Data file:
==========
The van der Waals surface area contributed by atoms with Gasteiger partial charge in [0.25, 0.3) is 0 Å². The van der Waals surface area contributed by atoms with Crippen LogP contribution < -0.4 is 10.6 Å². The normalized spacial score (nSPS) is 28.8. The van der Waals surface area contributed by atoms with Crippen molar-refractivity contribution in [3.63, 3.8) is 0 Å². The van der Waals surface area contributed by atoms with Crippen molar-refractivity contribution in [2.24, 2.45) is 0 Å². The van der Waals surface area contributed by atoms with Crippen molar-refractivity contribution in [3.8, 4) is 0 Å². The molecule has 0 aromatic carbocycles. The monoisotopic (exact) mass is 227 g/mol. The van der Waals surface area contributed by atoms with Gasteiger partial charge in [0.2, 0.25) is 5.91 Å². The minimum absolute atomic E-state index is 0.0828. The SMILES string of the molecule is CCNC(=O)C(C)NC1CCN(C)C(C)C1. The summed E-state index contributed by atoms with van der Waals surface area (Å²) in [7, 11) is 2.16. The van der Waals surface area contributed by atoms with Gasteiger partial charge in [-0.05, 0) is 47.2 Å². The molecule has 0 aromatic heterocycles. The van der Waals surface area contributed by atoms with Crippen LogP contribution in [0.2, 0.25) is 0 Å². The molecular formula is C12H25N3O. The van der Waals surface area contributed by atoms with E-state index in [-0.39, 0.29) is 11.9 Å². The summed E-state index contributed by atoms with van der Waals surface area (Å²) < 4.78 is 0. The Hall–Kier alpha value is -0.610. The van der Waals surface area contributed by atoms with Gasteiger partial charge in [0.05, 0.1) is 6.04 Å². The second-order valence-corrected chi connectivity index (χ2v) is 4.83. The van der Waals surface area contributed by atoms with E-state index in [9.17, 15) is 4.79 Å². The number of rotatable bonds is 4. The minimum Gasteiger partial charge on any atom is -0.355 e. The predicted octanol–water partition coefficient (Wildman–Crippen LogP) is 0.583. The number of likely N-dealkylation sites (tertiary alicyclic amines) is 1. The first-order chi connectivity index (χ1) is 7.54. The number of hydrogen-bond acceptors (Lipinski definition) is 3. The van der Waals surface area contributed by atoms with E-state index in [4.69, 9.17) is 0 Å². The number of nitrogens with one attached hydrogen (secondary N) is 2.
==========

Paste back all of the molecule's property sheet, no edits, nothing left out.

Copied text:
The van der Waals surface area contributed by atoms with Gasteiger partial charge in [0.25, 0.3) is 0 Å². The van der Waals surface area contributed by atoms with Crippen LogP contribution < -0.4 is 10.6 Å². The normalized spacial score (nSPS) is 28.8. The van der Waals surface area contributed by atoms with Crippen molar-refractivity contribution in [3.63, 3.8) is 0 Å². The van der Waals surface area contributed by atoms with Crippen molar-refractivity contribution in [2.24, 2.45) is 0 Å². The van der Waals surface area contributed by atoms with Crippen molar-refractivity contribution in [3.8, 4) is 0 Å². The molecule has 0 aromatic carbocycles. The monoisotopic (exact) mass is 227 g/mol. The van der Waals surface area contributed by atoms with Gasteiger partial charge in [0.2, 0.25) is 5.91 Å². The minimum absolute atomic E-state index is 0.0828. The SMILES string of the molecule is CCNC(=O)C(C)NC1CCN(C)C(C)C1. The summed E-state index contributed by atoms with van der Waals surface area (Å²) in [7, 11) is 2.16. The van der Waals surface area contributed by atoms with Gasteiger partial charge in [-0.05, 0) is 47.2 Å². The molecule has 0 aromatic heterocycles. The van der Waals surface area contributed by atoms with Crippen LogP contribution in [0.2, 0.25) is 0 Å². The molecular formula is C12H25N3O. The van der Waals surface area contributed by atoms with E-state index in [-0.39, 0.29) is 11.9 Å². The summed E-state index contributed by atoms with van der Waals surface area (Å²) < 4.78 is 0. The Hall–Kier alpha value is -0.610. The van der Waals surface area contributed by atoms with Gasteiger partial charge in [0.05, 0.1) is 6.04 Å². The second-order valence-corrected chi connectivity index (χ2v) is 4.83. The van der Waals surface area contributed by atoms with E-state index in [9.17, 15) is 4.79 Å². The number of rotatable bonds is 4. The minimum Gasteiger partial charge on any atom is -0.355 e. The predicted octanol–water partition coefficient (Wildman–Crippen LogP) is 0.583. The number of likely N-dealkylation sites (tertiary alicyclic amines) is 1. The first-order chi connectivity index (χ1) is 7.54. The number of hydrogen-bond acceptors (Lipinski definition) is 3. The van der Waals surface area contributed by atoms with E-state index in [4.69, 9.17) is 0 Å². The number of nitrogens with one attached hydrogen (secondary N) is 2.